One of the other aspects of Draglist that is that it’s still very popular across the globe. We have almost 47 million lifetime page views but that has fallen off over the past few years. We do have a vibrant social media presence with 340,000 Facebook followers and quite a few Twitter followers as well. And again because of the rigors of having to work full-time during our history we never really had the opportunity to reach out to advertisers. So Draglist is still funded out of my pocket at a loss. But I like to think it’s cheaper than actually having a race car! We kind of feel like this is 'our race car' and it’s our way of involving ourselves on the sport.
One of the other great aspects of Draglist is our Racin' & Rockin' radio show / podcast that we do every Monday night on RacersReunion.com. Houston musician John Bockelman co-hosts with me and we bench race with racing stars and sportsmen alike about their careers and favorite music. We’ve spoken to hundreds of racers including the absolute top drag racers in the sport every week pretty much since 2010. Don Garlits, Chris Karamesines, John Force -- you name it they’ve been on. It is a fun half hour of bench racing. And, of course, we're always looking for new guests as well but that’s been very gratifying.
I also love our Draglist community. A core group of us get together once a year for the "Draglist Nationals," a reunion usually held in concert with a racing event. In addition to enjoying the races, we share breakfast, lunch, and dinners and also do some off-track sightseeing. We are coming up on our 13th year.
The future: One thing I’m really concerned about and have to come up with some sort of solution for is keeping this website going after I’m gone. I also worry about the same thing for Don Ewald‘s We Did it For Love, George Crittenden‘s NitroGeezers, Lee Schelin's Standard 1320, and others. A few years ago we were able to save Byron Stack‘s Gasser Madness and Jeff Thomas turned over 70sfunnycars to us. But you know there’s just too much information, too much history to let these sites fade away. I’m trying to figure out how to work with lawyers and this is definitely a new type of estate planning. I plan to keep the site going with hosting services paid for with Google ads or something. Another idea would be to turn it over to one of the many fine drag racing museums. It is some degree of work and someone would have to be prepared to take on the effort.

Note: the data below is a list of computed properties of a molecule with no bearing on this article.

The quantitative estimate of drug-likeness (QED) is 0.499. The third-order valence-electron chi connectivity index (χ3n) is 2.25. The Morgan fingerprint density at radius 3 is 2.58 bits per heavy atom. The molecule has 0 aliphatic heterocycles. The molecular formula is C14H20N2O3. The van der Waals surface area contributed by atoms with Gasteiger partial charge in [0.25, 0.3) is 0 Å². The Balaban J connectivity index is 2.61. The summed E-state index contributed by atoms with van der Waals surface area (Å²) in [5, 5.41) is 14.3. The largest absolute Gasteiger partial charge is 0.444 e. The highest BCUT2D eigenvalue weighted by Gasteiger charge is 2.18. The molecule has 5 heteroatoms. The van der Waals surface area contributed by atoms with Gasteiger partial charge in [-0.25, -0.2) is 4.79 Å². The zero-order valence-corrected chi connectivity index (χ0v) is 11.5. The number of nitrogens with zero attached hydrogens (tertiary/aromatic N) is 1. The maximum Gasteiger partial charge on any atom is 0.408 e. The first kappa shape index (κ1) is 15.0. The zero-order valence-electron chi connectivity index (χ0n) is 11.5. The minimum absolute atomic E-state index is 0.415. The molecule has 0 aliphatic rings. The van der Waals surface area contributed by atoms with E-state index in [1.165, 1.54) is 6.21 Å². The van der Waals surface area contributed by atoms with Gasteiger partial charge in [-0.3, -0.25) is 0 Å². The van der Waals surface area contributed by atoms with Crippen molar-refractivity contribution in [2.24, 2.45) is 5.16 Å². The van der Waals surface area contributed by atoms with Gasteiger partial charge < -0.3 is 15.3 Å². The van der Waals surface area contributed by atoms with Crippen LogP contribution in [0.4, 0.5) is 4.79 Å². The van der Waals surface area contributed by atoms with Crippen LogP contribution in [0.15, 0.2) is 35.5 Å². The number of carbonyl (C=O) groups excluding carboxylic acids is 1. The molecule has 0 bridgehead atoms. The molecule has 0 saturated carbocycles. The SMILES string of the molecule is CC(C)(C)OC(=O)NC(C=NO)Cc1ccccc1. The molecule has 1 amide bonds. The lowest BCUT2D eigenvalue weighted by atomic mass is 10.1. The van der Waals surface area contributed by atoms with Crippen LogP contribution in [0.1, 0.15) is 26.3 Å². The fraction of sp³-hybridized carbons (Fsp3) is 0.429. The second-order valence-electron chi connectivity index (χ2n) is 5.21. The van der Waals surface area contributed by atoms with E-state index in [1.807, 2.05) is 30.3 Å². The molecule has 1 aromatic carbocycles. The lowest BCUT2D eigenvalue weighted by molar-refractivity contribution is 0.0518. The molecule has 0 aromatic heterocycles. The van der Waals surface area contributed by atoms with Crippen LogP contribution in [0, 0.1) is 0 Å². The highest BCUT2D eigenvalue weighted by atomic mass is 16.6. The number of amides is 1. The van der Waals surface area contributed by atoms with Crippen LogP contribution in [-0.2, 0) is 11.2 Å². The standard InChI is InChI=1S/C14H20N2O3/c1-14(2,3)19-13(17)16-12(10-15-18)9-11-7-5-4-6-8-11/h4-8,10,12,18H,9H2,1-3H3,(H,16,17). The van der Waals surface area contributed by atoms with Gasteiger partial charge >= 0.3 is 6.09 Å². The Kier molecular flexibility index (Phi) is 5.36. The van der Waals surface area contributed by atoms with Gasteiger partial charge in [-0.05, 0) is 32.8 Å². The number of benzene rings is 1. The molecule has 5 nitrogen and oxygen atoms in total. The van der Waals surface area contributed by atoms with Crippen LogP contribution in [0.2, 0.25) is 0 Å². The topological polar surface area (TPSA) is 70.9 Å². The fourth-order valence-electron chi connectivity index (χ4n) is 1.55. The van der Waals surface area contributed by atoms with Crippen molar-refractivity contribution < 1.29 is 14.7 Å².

I expect to get a little more involved after I retire in five or six years. However by then how many of our heroes will we have lost? Sometimes I fantasize about getting a grant that would pay for a living wage so I could just do nothing but fly around the country interviewing is great racers and making sure I had all their information. But on the other hand you know memories fade, including my own! And it’s more likely we will get the needed information by combing through all the old magazines and newspapers to get the information as we do currently. I have to imagine someday I’ll be able take a quick snapshot of a page of a drag racing newspaper and have some kind of artificial intelligence scan it and assign it to the appropriate Draglist entry. It’s almost the only way will possibly be able to do this.
One interesting thing is that even within the Drag Lists themselves and certainly within the racing results on Draglist, we have information that would update the lists! And when you expand that to what’s available on the web you can see that there is a lot of work to do!